While these highlights can be seen for free on other platforms such as YouTube, people are buying the status as the owner of a particular NFT, which is unique due to the digital signature.

NFTs can also be patches of land in virtual world environments, digital clothing, or exclusive use of a cryptocurrency wallet name.

The first tweet from Twitter boss Jack Dorsey – “just setting up my twttr” – sold for $2.9 million as an NFT in March.

HOW MUCH HAS THE MARKET GROWN?

Traded since around 2017, NFTs surged in popularity in early 2021, then had another explosive jump around August.

Sales volumes surged to $10.7 billion in the third quarter of 2021, according to data from market tracker DappRadar.

Christie’s foray into the world of digital art arrives as the format sees a rapid rise in popularity, with buyers paying huge sums for artworks known as non-fungible tokens (NFTs).

NFTs are one-of-a-kind digital assets, which are publicly authenticated with a blockchain signature, certifying they are both original and unique. Advocates see them as one of the first successful online systems that enables property rights to be enforced online.

Even though, the artist Beeple, real name Mike Winkelmann, only began making NFTs in October 2020, he has since become synonymous with this new genre of crypto art.

The NFT he is selling with Christie’s is an amalgamation of 5,000 digital images, one created every day for 13 years. At first glance, the work looks like a giant collage of thousands of images.

And an NFT digital collage by the artist Beeple sold at Christie’s for $69.3 million. Gaming has a couple of new unicorns, or startups valued at $1 billion, in Animoca Brands and Forte. NFTs are now selling at a rate of $213 million a week, back at a level previously seen at the peak in May.

NFTs use blockchain, the secure and transparent digital ledger.

And they can use the blockchain to verify the authenticity of one-of-a-kind digital items in the form of NFTs. Cent CEO Cameron Hejazi decided that NFTs were a way to enable what I call the Leisure Economy, where we will all get paid to play games one day. And this could work in a variety of ways. Creators or influencers can get their followers to buy their NFTs as mementos or souvenirs.
But the creators could also give away NFTs to loyal followers.

The entire network works together to validate that every addition to the blockchain is legitimate, going right back to the place where ownership was last established to make sure the asset has been properly transferred to the right new owner.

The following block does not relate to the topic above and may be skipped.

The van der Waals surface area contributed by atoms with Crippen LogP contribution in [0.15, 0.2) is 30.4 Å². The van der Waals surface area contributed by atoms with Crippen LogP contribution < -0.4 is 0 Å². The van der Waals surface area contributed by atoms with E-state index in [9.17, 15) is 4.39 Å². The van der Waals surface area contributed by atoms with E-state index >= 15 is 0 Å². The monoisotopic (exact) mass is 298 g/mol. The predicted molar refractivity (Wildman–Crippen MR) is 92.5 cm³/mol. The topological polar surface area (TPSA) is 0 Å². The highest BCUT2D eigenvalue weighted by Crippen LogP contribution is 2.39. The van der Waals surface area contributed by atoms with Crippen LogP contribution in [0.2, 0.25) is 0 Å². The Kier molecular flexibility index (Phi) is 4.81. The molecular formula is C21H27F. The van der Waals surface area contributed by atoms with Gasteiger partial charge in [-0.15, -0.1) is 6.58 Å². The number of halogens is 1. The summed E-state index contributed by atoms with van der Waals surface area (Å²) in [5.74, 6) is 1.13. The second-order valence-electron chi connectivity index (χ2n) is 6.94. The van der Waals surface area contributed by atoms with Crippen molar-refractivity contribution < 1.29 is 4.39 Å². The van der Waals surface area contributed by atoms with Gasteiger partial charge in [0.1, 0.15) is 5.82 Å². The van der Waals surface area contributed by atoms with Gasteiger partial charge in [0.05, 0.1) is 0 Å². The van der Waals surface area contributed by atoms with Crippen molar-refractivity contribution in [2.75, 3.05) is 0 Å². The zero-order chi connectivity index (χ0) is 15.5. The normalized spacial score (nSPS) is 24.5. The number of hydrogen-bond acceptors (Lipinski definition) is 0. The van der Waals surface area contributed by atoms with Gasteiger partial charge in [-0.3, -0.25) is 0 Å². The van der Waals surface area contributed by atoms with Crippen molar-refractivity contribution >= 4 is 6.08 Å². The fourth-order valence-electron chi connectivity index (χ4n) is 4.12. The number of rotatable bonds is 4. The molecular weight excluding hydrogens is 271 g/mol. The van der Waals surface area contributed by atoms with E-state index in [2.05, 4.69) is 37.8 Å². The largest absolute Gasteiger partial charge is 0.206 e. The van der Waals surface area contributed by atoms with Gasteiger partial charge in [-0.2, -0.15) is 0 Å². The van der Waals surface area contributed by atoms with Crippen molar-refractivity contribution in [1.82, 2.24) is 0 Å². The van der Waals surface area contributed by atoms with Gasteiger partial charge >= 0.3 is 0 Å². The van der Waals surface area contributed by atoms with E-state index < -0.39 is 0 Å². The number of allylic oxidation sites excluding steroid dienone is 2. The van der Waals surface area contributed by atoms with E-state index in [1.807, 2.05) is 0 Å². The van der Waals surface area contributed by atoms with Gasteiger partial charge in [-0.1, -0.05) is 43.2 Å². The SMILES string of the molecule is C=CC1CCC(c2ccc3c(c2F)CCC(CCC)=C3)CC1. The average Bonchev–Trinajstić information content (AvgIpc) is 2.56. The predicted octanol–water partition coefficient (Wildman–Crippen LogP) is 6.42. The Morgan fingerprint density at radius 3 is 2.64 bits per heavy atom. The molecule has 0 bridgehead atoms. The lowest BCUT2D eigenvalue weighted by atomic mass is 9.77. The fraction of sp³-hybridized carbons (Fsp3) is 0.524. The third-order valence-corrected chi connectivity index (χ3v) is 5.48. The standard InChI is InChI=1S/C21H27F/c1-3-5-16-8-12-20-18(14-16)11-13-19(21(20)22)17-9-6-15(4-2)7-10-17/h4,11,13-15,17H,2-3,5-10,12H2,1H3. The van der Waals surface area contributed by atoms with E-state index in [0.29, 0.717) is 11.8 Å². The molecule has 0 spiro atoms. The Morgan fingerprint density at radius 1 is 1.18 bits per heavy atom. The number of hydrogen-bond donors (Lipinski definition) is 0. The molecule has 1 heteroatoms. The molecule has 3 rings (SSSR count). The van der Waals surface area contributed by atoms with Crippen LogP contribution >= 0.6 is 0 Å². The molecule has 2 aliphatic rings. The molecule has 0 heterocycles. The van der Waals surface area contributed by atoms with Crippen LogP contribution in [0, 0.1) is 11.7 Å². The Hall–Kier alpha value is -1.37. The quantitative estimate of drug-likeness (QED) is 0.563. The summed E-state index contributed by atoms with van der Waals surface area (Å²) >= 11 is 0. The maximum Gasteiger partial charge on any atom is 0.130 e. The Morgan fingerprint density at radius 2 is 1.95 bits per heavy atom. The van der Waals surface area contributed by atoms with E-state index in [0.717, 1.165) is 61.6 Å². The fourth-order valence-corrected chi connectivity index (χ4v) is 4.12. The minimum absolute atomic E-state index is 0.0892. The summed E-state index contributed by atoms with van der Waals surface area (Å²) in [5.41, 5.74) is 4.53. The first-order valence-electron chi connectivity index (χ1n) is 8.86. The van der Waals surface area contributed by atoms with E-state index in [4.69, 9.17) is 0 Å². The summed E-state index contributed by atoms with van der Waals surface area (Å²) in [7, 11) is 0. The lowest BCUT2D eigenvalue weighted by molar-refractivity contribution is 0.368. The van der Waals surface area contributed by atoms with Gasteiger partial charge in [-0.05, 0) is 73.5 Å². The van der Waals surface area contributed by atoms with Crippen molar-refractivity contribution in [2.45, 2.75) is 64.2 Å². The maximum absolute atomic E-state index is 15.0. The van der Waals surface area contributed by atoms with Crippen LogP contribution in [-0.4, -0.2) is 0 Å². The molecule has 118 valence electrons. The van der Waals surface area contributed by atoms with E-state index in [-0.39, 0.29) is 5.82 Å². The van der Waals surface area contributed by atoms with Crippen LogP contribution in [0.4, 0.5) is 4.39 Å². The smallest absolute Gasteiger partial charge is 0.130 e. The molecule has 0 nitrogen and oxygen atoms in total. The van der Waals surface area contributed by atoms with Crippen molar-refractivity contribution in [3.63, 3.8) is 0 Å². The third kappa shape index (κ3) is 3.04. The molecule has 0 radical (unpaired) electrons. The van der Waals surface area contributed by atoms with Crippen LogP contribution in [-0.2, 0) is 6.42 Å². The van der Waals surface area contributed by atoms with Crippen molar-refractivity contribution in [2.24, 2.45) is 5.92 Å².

The network also checks to make sure that earlier entries in the blockchain look exactly the same for everyone, so if you own an NFT and somebody hops in and edits the blockchain to change a historic sale and make it look like they’re the owner, the network will discover and reject that change very quickly.

The ability to use the blockchain to represent things other than money is part of the genius of Ethereum, an inspired idea by Ethereum co-founder Vitaly Buterin.

Until October, the most Mike Winkelmann — the digital artist known as Beeple — had ever sold a print for was $100.

Today, an NFT of his work sold for $69 million at Christie’s. The sale positions him “among the top three most valuable living artists,” according to the auction house.

The record-smashing NFT sale comes after months of increasingly valuable auctions. In October, Winkelmann sold his first series of NFTs, with a pair going for $66,666.66 each.

In December, he sold a series of works for $3.5 million total. And last month, one of the NFTs that originally sold for $66,666.66 was resold for $6.6 million.

NFTs, or non-fungible tokens, are unique files that live on a blockchain and are able to verify ownership of a work of digital art.

The 255-year-old auction house has sold some of the most famous paintings in history, from the only known portrait of Shakespeare created during his lifetime to the last-discovered painting by Leonardo da Vinci.

What’s an NFT?

NFTs allow you to buy and sell ownership of unique digital items and keep track of who owns them using the blockchain. NFT stands for “non-fungible token,” and it can technically contain anything digital, including drawings, animated GIFs, songs, or items in video games. An NFT can either be one of a kind, like a real-life painting, or one copy of many, like trading cards, but the blockchain keeps track of who has ownership of the file.

NFTs have been making headlines lately, some selling for millions of dollars, with high-profile memes like Nyan Cat and the “deal with it” sunglasses being put up for auction.